Buemi and Hartley sat on the side of the car as Nakajima drove toward the podium. Hartley won for a second time after tasting success with the Porsche LMP Team in 2017 before an unhappy season in Formula One.

The Swiss team’s Rebellion No. 1 featured American driver Gustavo Menezes and Brazilian Bruno Senna – the nephew of late F1 great Ayrton Senna.

It finished one lap ahead of Toyota Gazoo’s No. 7, with Rebellion’s No. 3 finishing in fourth place.

For much of the race it looked like Toyota’s No. 7 would win after leading comfortably from pole position. But late into the night the car encountered an engine problem and the 30-minute stop in the stands proved costly.

The race was first held in 1923. A total of 252,500 spectators attended in 2019, but there were none this year when the race started three months late because of the novel coronavirus (COVID-19) pandemic.

“We miss the fans,” New Zealander Hartley said. “I look forward to seeing all the fans again.”

In other divisions:

United Autosports won the LMP2 division with the entry of Filipe Albuquerque, Paul Di Resta and Phil Hanson.

–In LMGTE Pro, the victory was claimed by Aston Martin Vantage AMR of Maxime Martin, Alex Lynn and Harry Tincknell (who drives for Mazda in the DPi division of IMSA).

–TF Sport won the LMGTE Am class.

The Toyota No. 7 took pole after former F1 driver Kamui Kobayashi narrowly edged out the Rebellion No. 1 team in qualifying.

In damp and humid conditions Mike Conway got away cleanly from the start, while Senna held off Buemi.

After nearly seven hours, Toyota’s No. 8 fell back after a 10-minute stop in the stands to fix a brake-cooling problem on Kazuki Nakajima’s car. Rebellion’s No. 1, driven by Frenchman Norman Nato, took advantage to move into second place behind Toyota’s No. 7.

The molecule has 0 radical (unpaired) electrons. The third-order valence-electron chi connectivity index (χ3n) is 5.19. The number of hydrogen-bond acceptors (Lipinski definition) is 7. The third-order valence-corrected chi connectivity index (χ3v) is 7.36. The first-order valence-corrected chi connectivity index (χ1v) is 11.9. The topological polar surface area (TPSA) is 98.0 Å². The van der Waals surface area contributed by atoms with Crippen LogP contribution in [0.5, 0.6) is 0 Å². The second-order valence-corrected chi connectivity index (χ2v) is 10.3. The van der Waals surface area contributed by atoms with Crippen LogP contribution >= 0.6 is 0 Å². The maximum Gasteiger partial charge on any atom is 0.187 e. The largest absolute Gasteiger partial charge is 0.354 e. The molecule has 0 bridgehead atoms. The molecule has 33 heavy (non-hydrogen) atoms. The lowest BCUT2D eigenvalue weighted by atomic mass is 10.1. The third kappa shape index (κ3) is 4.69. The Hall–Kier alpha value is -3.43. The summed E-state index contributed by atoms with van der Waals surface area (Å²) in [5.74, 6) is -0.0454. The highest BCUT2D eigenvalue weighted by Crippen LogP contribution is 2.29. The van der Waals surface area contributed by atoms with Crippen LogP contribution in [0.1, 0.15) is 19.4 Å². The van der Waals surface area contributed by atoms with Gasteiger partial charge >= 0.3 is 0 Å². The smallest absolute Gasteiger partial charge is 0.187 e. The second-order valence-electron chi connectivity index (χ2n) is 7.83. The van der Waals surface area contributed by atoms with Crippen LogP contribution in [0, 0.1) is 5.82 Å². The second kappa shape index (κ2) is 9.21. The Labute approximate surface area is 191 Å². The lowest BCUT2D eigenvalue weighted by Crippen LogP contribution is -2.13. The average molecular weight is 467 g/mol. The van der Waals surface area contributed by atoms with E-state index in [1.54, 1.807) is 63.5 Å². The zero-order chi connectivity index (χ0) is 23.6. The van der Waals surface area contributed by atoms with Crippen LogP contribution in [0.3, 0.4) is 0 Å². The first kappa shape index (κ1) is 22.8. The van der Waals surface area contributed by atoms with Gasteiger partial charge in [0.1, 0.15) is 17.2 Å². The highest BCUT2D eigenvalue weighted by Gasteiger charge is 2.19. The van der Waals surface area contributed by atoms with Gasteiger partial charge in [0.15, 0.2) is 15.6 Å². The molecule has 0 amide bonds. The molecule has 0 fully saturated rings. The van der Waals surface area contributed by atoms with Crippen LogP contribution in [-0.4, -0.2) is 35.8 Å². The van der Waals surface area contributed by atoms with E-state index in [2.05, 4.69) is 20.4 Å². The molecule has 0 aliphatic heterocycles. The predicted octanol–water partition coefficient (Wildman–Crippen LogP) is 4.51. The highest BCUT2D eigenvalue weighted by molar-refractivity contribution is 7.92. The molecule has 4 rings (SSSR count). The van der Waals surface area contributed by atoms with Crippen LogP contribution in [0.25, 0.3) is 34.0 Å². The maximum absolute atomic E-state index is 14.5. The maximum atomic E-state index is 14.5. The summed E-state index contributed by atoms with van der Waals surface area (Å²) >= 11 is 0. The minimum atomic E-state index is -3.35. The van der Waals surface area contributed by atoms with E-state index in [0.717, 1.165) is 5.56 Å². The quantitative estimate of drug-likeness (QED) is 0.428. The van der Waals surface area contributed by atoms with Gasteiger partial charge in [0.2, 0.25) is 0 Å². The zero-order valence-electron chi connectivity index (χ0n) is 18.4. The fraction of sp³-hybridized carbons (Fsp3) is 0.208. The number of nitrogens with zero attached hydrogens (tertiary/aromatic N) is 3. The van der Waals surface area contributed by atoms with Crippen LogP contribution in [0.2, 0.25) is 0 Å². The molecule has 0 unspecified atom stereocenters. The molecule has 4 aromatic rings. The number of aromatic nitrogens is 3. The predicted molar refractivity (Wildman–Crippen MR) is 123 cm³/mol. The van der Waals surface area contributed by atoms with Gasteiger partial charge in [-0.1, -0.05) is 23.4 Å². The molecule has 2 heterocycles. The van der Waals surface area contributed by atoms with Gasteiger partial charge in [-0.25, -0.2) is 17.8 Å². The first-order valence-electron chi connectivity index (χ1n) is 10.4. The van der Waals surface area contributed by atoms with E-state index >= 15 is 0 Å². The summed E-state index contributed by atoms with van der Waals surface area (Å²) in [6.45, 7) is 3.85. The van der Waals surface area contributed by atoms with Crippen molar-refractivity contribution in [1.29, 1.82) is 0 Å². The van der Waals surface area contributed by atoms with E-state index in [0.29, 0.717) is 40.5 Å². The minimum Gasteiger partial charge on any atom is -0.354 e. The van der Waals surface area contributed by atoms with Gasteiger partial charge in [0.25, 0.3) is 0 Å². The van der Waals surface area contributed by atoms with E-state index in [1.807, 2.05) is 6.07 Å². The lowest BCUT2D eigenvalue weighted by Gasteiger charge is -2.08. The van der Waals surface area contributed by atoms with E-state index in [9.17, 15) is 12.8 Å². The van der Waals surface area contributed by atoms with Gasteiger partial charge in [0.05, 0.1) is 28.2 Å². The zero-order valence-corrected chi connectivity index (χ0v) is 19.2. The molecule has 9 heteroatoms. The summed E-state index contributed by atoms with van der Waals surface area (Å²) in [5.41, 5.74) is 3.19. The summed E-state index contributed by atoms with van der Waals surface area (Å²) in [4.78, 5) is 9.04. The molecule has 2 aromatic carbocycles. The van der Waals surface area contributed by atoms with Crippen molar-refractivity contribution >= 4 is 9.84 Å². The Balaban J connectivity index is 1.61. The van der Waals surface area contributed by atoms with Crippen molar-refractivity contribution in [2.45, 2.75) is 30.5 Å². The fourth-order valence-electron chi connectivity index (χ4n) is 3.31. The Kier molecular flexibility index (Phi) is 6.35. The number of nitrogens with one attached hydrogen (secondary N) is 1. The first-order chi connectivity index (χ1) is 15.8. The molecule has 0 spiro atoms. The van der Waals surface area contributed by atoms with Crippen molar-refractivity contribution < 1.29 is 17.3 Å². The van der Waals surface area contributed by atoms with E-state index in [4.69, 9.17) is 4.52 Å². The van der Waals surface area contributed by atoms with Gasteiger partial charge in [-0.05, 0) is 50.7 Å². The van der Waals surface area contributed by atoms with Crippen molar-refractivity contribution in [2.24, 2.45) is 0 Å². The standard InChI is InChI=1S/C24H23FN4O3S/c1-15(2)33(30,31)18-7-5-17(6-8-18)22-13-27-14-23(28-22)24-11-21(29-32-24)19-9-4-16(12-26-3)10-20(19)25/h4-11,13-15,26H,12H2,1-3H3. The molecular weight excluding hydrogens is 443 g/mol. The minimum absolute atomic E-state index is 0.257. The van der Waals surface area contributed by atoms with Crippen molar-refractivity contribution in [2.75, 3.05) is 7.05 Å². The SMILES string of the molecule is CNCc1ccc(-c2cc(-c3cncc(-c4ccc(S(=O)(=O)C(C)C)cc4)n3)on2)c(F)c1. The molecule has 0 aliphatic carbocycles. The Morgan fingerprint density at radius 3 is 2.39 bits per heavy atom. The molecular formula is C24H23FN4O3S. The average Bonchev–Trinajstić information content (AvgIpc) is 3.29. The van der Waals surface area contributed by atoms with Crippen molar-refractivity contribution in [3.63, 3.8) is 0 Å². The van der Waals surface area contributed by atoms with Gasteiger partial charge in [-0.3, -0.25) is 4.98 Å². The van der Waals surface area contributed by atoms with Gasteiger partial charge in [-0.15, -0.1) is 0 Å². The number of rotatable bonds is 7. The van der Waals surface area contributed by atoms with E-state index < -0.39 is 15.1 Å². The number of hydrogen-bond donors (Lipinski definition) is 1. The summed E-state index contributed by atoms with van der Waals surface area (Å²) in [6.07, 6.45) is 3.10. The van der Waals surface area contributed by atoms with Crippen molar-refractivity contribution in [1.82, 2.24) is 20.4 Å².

Then came the decisive moment at 2:40 a.m. as the No. 7 – also featuring Argentine Jose Maria Lopez – encountered a turbo problem. When the car came back out it was back in fourth.

“We had a few problems early in the race,” Nakajima said. “Later they had a bigger issue than us.”

Rebellion’s No. 1 encountered a problem on the hood at around 9 a.m. and the change took six minutes, allowing the Rebellion No. 3 (Nathanael Berthon-Louis Deletraz-Romain Dumas) to close the gap.

It was becoming a tight battle between the two Rebellion cars behind Toyota’s No. 8.

At 12 p.m. Rebellion No. 3 with Dumas behind the wheel was only one second ahead of No. 1 driven by Menezes. Then both cars came in for a driver change with Deletraz swapping for Dumas on a lengthy stop, and Nato for Menezes as Rebellion No. 1 suddenly moved ahead of its team rival.

Dumas, a winner in 2016 with Porsche, appeared unhappy at the strategy decision to bring his car in first and the length of the stop. There were tense explanations in the team garage.

Colombian Tatiana Calderon, an F1 test driver with Alfa Romeo, was in the Richard Mille Racing Team in the LMP2 category. She was joined by German Sophia Florsch – an F3 driver – and Dutchwoman Beitske Visser. They placed ninth out of 24 in their category.